My sentiments exactly, so I mention another favorite, the contractual obligation Take No Prisoners live album that is as close to a spoken word comedy disc as Reed is ever likely to come. He responds, initially, with a silence that I think is the sound of him preparing to walk out (a favorite tactic of his, or so we’re told), but which actually turns out to be the sound of him preparing to laugh. And then laughing, a jocular, ho-ho-hoing laugh that you could almost mistake for Santa, if Lou Reed wasn’t sitting opposite you.
“I don’t want to suggest that the critics never understand me, but that was another one where the critics didn’t understand me. That was my stand-up album, the world’s most under-rated stand-up comedian, standing up with an album that you could laugh all the way through. I’d already done the big stadium rock thing [with Rock’n’Roll Album, in 1974). Now it was time to do the smokey night club thing. Another career end, hahaha.”
All of which posits an interesting notion. Wind Metal Machine (and elements of Take No Prisoners) ahead a few decades, and we have one side of the modern rock coin; fast-forward Lou Reed himself, and we have another one entirely. Arguably through the late Seventies, and certainly throughout the 1980s, Lou Reed appeared increasingly redundant. New albums drifted by, good, bad, or indifferent, and the sad thing was, Reed himself felt the same way. And then he hit New York in ’89, spitting defiance, spouting determination, shrieking the odds across a cityscape nightmare, his finest new album since Coney Island Baby, and quite feasibly, his all-round best album ever. The archetypal rock’n’roll animal, reborn, rebuilt… rejuvenated.
Reed himself cannot say what happened back then (or if he can, he won’t), but it’s worth noting that Neil Young bounced back from the brink that same year, and suddenly, so long after their respective sell-by dates, two men whose combined age scraped a century were teaching America how to rock’n’roll again.
Everything that’s happened in guitar rock since then, from Grunge to Punk and onwards, owes them both a debt of thanks, and shouldn’t go to bed at night without playing either New York or Freedom or both simultaneously. And though Young’s gone off the boil again, Lou is still pumping them out… add on Songs For ‘Drella and Magic And Loss, and with Set The Twilight Reeling, Reed is now four albums into the most critically revered period of his entire career. He is also 54 years old. What does that say for rock’n’roll being a young man’s game?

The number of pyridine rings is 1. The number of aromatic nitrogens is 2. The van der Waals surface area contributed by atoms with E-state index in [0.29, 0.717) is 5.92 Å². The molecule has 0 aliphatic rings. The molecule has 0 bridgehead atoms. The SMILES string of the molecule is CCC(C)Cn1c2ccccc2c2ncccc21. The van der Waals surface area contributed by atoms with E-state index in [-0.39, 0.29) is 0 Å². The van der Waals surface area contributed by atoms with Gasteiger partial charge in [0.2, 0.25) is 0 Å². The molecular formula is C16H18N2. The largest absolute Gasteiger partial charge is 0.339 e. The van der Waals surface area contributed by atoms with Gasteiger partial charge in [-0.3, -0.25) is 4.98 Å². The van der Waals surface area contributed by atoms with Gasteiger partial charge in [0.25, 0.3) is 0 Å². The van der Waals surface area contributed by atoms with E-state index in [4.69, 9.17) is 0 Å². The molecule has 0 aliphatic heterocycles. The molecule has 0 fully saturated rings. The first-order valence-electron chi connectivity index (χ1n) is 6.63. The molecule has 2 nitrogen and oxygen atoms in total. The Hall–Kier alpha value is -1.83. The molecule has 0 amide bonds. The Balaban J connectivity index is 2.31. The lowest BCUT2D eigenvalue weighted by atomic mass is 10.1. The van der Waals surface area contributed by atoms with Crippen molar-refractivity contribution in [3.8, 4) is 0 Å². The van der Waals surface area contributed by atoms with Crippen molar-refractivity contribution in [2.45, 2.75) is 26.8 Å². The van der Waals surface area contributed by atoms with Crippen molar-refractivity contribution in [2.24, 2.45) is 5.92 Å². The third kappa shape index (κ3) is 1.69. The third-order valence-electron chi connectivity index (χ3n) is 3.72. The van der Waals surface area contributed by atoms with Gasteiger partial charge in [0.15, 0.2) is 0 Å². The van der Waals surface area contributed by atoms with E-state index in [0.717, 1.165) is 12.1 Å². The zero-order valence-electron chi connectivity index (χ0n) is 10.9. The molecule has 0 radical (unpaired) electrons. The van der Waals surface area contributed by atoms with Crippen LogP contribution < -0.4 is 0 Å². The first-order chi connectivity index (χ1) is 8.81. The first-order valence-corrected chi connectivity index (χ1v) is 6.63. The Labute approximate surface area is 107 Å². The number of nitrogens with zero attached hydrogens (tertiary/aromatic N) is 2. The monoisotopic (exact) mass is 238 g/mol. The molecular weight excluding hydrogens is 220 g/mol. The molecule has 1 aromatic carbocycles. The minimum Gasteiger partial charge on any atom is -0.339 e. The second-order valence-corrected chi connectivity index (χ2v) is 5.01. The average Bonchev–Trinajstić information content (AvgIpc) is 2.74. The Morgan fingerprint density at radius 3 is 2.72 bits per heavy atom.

“That’s pretty much something for you to say. But jazz and blues guys play till they drop, and I’d like to think I could do the kind of music I do with the same attitude. I think I’m playing better, there are certain things I’ve gained through experience that are valuable: how to play better, how to record better, how to get a sound consistently, how to do a lot of things consistently, and translate it onto record with full fidelity….”
And, midway throughhe tells a joke. It’s not the first time, and it’s not his best. Take No Prisoners saw to that. If you only listen to one punchline this year, though, make sure it’s “Sex With Your Parents (Part Two),” a song which not only namechecks Rush Limbaugh and Robert Dole (to rhyme with “something pink that climbs out of a hole”), it also packs enough provocative venom to keep a bucketful of barristers in their chambers for weeks. After all, sex with your parents – that’s a really perverse charge to level at anyone.
But Lou’s justification makes sense. “They’re really perverse people. I can’t imagine what they would object to.” And as for the lawyers… “the only thing they said was ‘are you sure the spelling’s right?'”